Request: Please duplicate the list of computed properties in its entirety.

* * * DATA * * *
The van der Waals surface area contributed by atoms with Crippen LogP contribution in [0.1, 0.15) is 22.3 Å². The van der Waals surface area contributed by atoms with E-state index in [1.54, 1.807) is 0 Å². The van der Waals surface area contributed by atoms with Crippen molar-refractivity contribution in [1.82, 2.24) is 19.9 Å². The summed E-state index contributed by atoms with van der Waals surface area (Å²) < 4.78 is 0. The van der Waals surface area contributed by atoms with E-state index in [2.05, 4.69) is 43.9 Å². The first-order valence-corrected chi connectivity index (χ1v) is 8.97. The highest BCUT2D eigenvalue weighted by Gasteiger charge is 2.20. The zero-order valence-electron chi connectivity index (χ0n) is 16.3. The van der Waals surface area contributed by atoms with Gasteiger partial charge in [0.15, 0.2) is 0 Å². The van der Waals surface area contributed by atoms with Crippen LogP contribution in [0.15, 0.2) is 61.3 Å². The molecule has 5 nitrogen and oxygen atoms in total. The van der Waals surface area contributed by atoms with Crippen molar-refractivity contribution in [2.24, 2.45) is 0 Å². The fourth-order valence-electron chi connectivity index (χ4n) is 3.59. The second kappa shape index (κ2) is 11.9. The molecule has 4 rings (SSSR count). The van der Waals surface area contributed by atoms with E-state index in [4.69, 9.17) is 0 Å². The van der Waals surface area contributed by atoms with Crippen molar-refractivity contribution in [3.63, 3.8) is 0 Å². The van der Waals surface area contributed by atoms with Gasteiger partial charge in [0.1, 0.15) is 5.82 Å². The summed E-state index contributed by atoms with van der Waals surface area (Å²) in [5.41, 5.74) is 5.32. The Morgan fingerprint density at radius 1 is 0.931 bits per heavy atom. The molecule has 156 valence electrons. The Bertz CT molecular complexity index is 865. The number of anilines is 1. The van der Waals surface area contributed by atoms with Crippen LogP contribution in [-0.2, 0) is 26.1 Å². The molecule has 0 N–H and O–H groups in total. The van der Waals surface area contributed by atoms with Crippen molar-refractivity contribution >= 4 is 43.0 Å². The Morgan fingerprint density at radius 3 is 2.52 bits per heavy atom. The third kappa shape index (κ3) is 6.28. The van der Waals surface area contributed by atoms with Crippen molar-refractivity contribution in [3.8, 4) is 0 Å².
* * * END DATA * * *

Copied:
The van der Waals surface area contributed by atoms with Crippen LogP contribution in [0.1, 0.15) is 22.3 Å². The van der Waals surface area contributed by atoms with E-state index in [1.54, 1.807) is 0 Å². The van der Waals surface area contributed by atoms with Crippen molar-refractivity contribution in [1.82, 2.24) is 19.9 Å². The summed E-state index contributed by atoms with van der Waals surface area (Å²) < 4.78 is 0. The van der Waals surface area contributed by atoms with E-state index in [2.05, 4.69) is 43.9 Å². The first-order valence-corrected chi connectivity index (χ1v) is 8.97. The highest BCUT2D eigenvalue weighted by Gasteiger charge is 2.20. The zero-order valence-electron chi connectivity index (χ0n) is 16.3. The van der Waals surface area contributed by atoms with Gasteiger partial charge in [0.15, 0.2) is 0 Å². The van der Waals surface area contributed by atoms with Crippen LogP contribution in [0.15, 0.2) is 61.3 Å². The molecule has 5 nitrogen and oxygen atoms in total. The van der Waals surface area contributed by atoms with Crippen molar-refractivity contribution in [2.24, 2.45) is 0 Å². The fourth-order valence-electron chi connectivity index (χ4n) is 3.59. The second kappa shape index (κ2) is 11.9. The molecule has 4 rings (SSSR count). The van der Waals surface area contributed by atoms with E-state index in [4.69, 9.17) is 0 Å². The van der Waals surface area contributed by atoms with Crippen molar-refractivity contribution in [3.63, 3.8) is 0 Å². The van der Waals surface area contributed by atoms with Gasteiger partial charge in [0.1, 0.15) is 5.82 Å². The summed E-state index contributed by atoms with van der Waals surface area (Å²) in [5.41, 5.74) is 5.32. The Morgan fingerprint density at radius 1 is 0.931 bits per heavy atom. The molecule has 156 valence electrons. The Bertz CT molecular complexity index is 865. The number of anilines is 1. The van der Waals surface area contributed by atoms with Crippen LogP contribution in [-0.2, 0) is 26.1 Å². The molecule has 0 N–H and O–H groups in total. The van der Waals surface area contributed by atoms with Crippen molar-refractivity contribution >= 4 is 43.0 Å². The Morgan fingerprint density at radius 3 is 2.52 bits per heavy atom. The third kappa shape index (κ3) is 6.28. The van der Waals surface area contributed by atoms with Crippen molar-refractivity contribution in [3.8, 4) is 0 Å².